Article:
Script writing for Ads | The ultimate 5 step process to writing an Advertisement script

I am a fan of Tanishq Advertisements. Especially the ones that they release around Diwali. It also gave me the idea that once I become a mom, maybe every Diwali I will invest in some gold jewellery for my baby.

Screenshot 2020-06-21 at 12.53.39 PM

Screenshot 2020-06-21 at 12.56.22 PM

 

 

 

Then there was another advertisement of a father getting the same haircut as his son, just to keep him company as his failed hair cut grew out.

 

 

 

There are also an ad where a cancer survivor is returning to work. The message is Bald is beautiful and brave. The ad shows her struggling through body image issues, which work itself out with the support of her community.

Screenshot 2020-06-21 at 12.55.00 PM

Each of these advertisements touch our hearts in very different ways. The former made you laugh. The latter sensitised you. All those ads entertained you.

I have often marvelled at the skill of commercial script writers. How deeply do you have to feel what you want to convey to be able to come up with something so killer? But there are times when as script writers we may not resonate with what’s being offered to the clients. Or we may not be in the right frame of mind ourselves to put it together. That’s when a script writing process helps.

These 5 steps to commercial script writing will definitely up your game.

1. Get the brief right. Your clients will often understand their own needs better after you’ve brainstormed with them, or after you’ve done the first table read with them. To minimise rework on the basics, get these right:

  • What is the call to action for the advertisement? Is it going to be implicit or explicit?
  • Who is most likely to view the ad and share it in their circles?
  • Which pain point are you solving for the viewer?
  • Is the content going to be useful/ inspirational/ contextual? [set the tone accordingly]
  • Is there anything that should be absolutely not touched- religious beliefs/ sexual orientation/ political affinities and such?

With these in place the brief can get started. Ideally I suggest that you have a detailed questionnaire in mind that you fill out with the client.

2. Start crafting the story of what you want to portray. The best stories follow the Hero’s journey. There’s an adventure, a crisis, a crucial decisive point and then a victory.

Most of your audience will need to resonate with the “crisis” in the story.

That’s what draws audiences. In the ad showing a bald cancer survivor, I believe it is more for the friends and family of the survivor than for the survivors themselves. One might feel that having survived cancer, losing hair should be of no consequence. But your sense of self is very closely tied to how you look, and having survived cancer, while they have gained life, they have lost a part of something that made them who they were. They will get used to it eventually, but its importance can’t be stressed enough with family.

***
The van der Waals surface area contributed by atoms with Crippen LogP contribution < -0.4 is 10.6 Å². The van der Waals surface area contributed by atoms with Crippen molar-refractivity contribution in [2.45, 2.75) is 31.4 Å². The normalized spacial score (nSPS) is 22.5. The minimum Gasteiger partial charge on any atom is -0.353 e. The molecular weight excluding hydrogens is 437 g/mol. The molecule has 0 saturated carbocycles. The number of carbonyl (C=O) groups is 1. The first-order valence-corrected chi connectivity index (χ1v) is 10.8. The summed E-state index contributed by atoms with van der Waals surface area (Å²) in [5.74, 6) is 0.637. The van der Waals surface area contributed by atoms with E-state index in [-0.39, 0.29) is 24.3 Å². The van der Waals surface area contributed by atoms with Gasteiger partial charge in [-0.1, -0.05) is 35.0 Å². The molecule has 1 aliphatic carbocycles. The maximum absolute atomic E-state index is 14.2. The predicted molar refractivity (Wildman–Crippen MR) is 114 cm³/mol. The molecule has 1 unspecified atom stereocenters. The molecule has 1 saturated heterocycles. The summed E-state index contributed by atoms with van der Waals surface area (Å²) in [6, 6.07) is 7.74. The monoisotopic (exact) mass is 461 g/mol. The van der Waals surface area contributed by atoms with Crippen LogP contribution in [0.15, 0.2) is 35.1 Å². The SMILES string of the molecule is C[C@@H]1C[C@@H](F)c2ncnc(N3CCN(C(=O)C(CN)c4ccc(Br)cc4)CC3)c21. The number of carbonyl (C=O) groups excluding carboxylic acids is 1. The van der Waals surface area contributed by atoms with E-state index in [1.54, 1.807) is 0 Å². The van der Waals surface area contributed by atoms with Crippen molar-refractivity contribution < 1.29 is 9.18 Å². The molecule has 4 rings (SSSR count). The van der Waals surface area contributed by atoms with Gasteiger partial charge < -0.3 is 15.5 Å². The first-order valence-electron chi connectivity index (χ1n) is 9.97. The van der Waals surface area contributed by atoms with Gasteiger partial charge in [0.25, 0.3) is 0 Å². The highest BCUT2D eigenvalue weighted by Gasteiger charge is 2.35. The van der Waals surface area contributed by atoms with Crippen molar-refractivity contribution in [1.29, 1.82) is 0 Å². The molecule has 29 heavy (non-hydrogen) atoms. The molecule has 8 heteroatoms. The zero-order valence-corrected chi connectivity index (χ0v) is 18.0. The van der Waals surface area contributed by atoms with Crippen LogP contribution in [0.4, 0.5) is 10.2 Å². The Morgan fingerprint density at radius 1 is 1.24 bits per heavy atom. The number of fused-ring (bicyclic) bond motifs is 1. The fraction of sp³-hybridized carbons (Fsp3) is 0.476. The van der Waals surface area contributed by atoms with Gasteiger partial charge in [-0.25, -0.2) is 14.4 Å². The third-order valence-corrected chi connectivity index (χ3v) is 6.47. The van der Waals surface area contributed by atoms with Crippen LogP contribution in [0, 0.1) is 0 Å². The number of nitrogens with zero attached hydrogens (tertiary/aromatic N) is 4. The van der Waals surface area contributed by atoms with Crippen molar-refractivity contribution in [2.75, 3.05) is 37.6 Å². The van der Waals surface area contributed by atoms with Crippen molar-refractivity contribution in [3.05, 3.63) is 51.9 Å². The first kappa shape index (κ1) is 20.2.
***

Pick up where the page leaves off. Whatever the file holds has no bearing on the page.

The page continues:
3. Keep it simple. The script should focus not only on the dialogues but the visuals too. I can often see the ad unfolding in my mind. I can visualise what angle the camera should take, which point necessitates a flashback, what kind of furniture we need on the screen and so forth. Every scene that you depict has to be detailed to that extent. When it comes to the language, use what the presenter will speak.

Written language, that’s to be read has the luxury of being complex. Spoken language needs to be understood first and marvelled at later.

4. Table read the script. As your script and dialogues are ready, make your team read out parts of it to you. It will help you get ideas from the lot of them and also tweak words, language and themes that might seem to be complex to a listener who’s initially unfamiliar with the topic.

Table reads are excellent ways to bringing the focus back to the theme and the message, rather than the script and the words.

5. Revise. At the end of the table read, after having incorporated any and all changes, it is time for a final check to understand if you have the call to action in place.

The CTA can’t be in place by chance. It has to be in by design. Also the journey of the presenter has to have that hook that makes you stay till the end.

We are all hardwired to skip Ads these days, and most likely because they don’t tell a story or they don’t capture your attention in the first 4 seconds. I know that’s a hellish timeframe, but that’s also what makes a script writers work so tremendously exciting.

Leave a Reply

Fill in your details below or click an icon to log in:

WordPress.com Logo

You are commenting using your WordPress.com account. Log Out /  Change )

Google photo

You are commenting using your Google account. Log Out /  Change )

Twitter picture

You are commenting using your Twitter account. Log Out /  Change )

Facebook photo

You are commenting using your Facebook account. Log Out /  Change )

Connecting to %s